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On Saturday, New York City Police arrested more than 700 demonstrators of a group calling itself “Occupy Wall Street,” when they stormed the roadway of the Brooklyn Bridge, holding up traffic for more than four hours. In Boston, a crowd of more than 3,000 gathered in Dewey Square, while another demonstration, Take Back the Block, was attended by at least 1,500 people. An Occupy Chicago demonstration of 100 took place in front of the Chicago Federal Reserve Bank, while Occupy Los Angeles demonstrators marched from Pershing Square downtown to City Hall. In San Francisco, six protesters were arrested for a sit-in at Chase Bank. The common thread? Anti-capitalist-inspired class warfare, courtesy of a progressive movement facing electoral Armageddon in 2012.
Much like the protests that took place in the Middle East, these demonstrations have been organized through social media. Occupy Together, a website calling itself “an unofficial hub for all of the events springing up across the country in solidarity with Occupy Wall Street,” is dedicated to providing people “with information about events that are organizing, ongoing, and building across the U.S. as we, the 99%, take action against the greed and corruption of the 1%.” The site contains a listing of states, regions and even countries where demonstrations have either taken place, or are scheduled to take place in the near future. The individual postings of each event contain a website, a Facebook event, a web IRC chat facility and an email program, all designed to provide potential protesters with details and feedback from other demonstrators and demonstrations.
“We are targeting Wall Street, in particular the big banks and corporations,” Rachel Laforest, the executive director of the Right to the City Alliance, which organized the Boston protest, told ABC News. “The goal is to create a national narrative and have it be known how the states are taking state revenues that are being funneled to banks and corporations and then you layer on top of that the fact that they’re not obligated to pay their fair share of taxes, and so that’s billions and billions of dollars that could be put toward job creation and creating solutions to the housing crisis.”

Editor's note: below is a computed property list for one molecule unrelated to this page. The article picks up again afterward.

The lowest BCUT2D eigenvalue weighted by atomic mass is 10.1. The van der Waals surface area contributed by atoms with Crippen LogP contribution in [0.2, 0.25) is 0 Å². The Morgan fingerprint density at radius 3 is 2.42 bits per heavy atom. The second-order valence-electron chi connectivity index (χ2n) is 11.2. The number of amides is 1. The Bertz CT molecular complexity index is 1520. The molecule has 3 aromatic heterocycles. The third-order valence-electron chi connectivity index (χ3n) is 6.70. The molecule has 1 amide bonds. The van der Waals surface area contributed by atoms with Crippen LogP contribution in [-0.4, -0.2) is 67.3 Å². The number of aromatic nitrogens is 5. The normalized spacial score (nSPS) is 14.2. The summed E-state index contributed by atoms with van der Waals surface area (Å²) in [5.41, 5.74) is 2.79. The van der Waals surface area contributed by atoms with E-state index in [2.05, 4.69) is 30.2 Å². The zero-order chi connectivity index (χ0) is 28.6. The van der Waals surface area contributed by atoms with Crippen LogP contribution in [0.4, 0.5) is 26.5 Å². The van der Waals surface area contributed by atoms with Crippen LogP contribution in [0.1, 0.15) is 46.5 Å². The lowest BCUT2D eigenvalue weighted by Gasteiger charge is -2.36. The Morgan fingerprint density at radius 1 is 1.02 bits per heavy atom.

If such a narrative sounds familiar, it’s because president Obama, who can’t possibly run on his economic record, has decided to make class warfare the centerpiece of his re-election campaign. And he has made it clear that it is Republicans in particular–whose worldview he characterized as one in which “corporations write their own rules, and we dismantle environmental regulations and we dismantle labor regulations, and we cut taxes for folks who don’t need it and weren’t even asking for it, and then we say to you, you’re on your own, good luck, because you’re not going to get any help”–who are making life miserable for Americans.
But he also takes on wealthier Americans in general. “If asking a millionaire to pay the same tax rate as a plumber makes me a class warrior, a warrior for the working class, I will accept that,” Obama proclaimed last Tuesday at Denver’s Abraham Lincoln High School. “I will wear that charge as a badge of honor.”
It’s a brand new badge. During the 2008 election campaign, the president was more than willing to take substantial sums of money from the very organizations being targeted today. The list of the top 20 campaign contributors to Obama and Democrats includes Goldman Sachs (whose contributions to the president were exceeded only by the University of California), JP Morgan Chase & Co., Citigroup, and Morgan Stanley, all of whom contributed hundreds of thousands of dollars to the cause. Furthermore, according to the nonpartisan Center for Responsive Politics, since January 1, 2009, Democrats have received nearly two-thirds of the $34.7 million donated by the entire securities and investment industry. This is even more than the 57 percent of Wall Street’s donations in the 2008 campaign and 52 percent during the 2006 midterm elections that also went to Democrats. Thus, the president’s attempts to brand Republicans as the “party of big business” and Democrats as the “party of the people” amount to nothing more than outright lying.
As for the truth, there is more than a little bit of irony in the fact that these protests are taking place even as Wall Street has suffered through its worst quarter since the financial meltdown of 2008. The S&P declined 14.3 percent, and the Dow was down 10.6 percent. The “evil” banks? They took an even worse beating. JPMorgan was down 45 percent, Morgan Stanley 42 percent, Citigroup 40 percent, Goldman Sachs 39 percent, and Bank of America 37 percent.
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